Hotle was provided separate requests for investigation for each of the matters set forth above by the Office of Attorney Regulation Counsel and he was requested to respond. He did not. In addition, Hotle agreed to appear at the offices of Attorney Regulation Counsel for an interview regarding the investigations and failed to do so. His failure to respond to the requests for investigation and his failure to appear as agreed, in the absence of good cause, constituted a violation of C.R.C.P. 251.5(d).


The ABA Standards for Imposing Lawyer Sanctions (1991 & Supp. 1992) ("ABA Standards") is the guiding authority for selecting the appropriate sanction to impose for lawyer misconduct.

ABA Standard 5.11 provides:

Disbarment is generally appropriate when:

(b) a lawyer engages in any other intentional conduct involving dishonesty, fraud, deceit, or misrepresentation that seriously adversely reflects on the lawyer’s fitness to practice.

ABA Standard 4.41 provides:

Disbarment is generally appropriate when:

(b) a lawyer knowingly fails to perform services for a client and causes serious or potentially serious injury to a client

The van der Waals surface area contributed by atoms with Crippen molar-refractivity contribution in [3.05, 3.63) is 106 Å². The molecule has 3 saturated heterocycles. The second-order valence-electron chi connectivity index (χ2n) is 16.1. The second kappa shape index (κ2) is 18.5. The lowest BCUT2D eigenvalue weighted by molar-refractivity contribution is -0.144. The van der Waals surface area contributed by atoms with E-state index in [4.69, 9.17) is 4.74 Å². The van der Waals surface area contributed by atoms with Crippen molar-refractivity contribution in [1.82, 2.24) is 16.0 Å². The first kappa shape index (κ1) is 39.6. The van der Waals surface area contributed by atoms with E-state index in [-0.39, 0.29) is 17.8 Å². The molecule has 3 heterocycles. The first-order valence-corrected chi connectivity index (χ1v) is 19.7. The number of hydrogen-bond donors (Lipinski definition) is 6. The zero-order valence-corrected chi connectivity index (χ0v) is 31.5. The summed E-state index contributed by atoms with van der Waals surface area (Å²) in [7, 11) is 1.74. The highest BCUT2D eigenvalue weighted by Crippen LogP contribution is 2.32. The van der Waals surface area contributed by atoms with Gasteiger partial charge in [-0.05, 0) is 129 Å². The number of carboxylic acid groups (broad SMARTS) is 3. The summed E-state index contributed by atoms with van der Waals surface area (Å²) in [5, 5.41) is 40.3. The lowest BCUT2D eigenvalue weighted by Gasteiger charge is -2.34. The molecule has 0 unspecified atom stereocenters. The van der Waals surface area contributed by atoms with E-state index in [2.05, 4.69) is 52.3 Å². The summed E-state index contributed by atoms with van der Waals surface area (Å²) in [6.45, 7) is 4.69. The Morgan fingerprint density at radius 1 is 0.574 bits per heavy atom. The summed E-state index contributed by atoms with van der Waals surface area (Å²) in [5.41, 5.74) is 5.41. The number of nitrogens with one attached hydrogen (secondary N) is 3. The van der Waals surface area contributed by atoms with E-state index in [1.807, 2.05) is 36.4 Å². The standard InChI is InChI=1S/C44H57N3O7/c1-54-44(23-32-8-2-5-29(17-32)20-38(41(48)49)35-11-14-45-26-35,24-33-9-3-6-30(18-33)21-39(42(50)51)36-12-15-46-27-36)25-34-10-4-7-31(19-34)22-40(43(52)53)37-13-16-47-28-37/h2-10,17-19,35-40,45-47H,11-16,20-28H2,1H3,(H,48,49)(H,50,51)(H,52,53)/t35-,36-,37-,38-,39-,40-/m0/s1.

Hotle’s conduct in the Sandoval/Chavez matter meets all of the criteria under ABA Standards 4.41 and 5.11. By agreeing to represent Chavez in the criminal matter, Hotle led Chavez and Sandoval to believe that he would do so consistent with his duties and obligations under applicable law. Thereafter, Hotle not only failed to meet his duties and obligations in that representation, he failed to communicate with his client and neither accounted for nor returned the funds and property delivered to him in return for his representation. The fact that Sandoval attempted to contact Hotle, and Hotle made no attempt to return the calls or initiate contact for more than ten months combined with his failure to account for or return the unearned fees evidences willful and knowing conduct. Singer, 897 P.2d at 801(extensive and prolonged neglect is considered willful misconduct). Consequently, Hotle’s misconduct reflects dishonesty, it was willful and knowing, it caused serious harm to his client and it seriously adversely reflects upon his fitness to practice law. When a lawyer abandons a client and causes serious harm while keeping the client’s money, the lawyer violates the trust and confidence necessarily placed in him to care for the client’s legal needs, and he brings disrepute upon the entire profession. People v. Steinman, 930 P.2d 596, 599 (Colo. 1997). Only in the rarest of circumstances could it be considered anything less than serious harm when a lawyer misappropriates a client’s funds or property. No such circumstances are present in this case.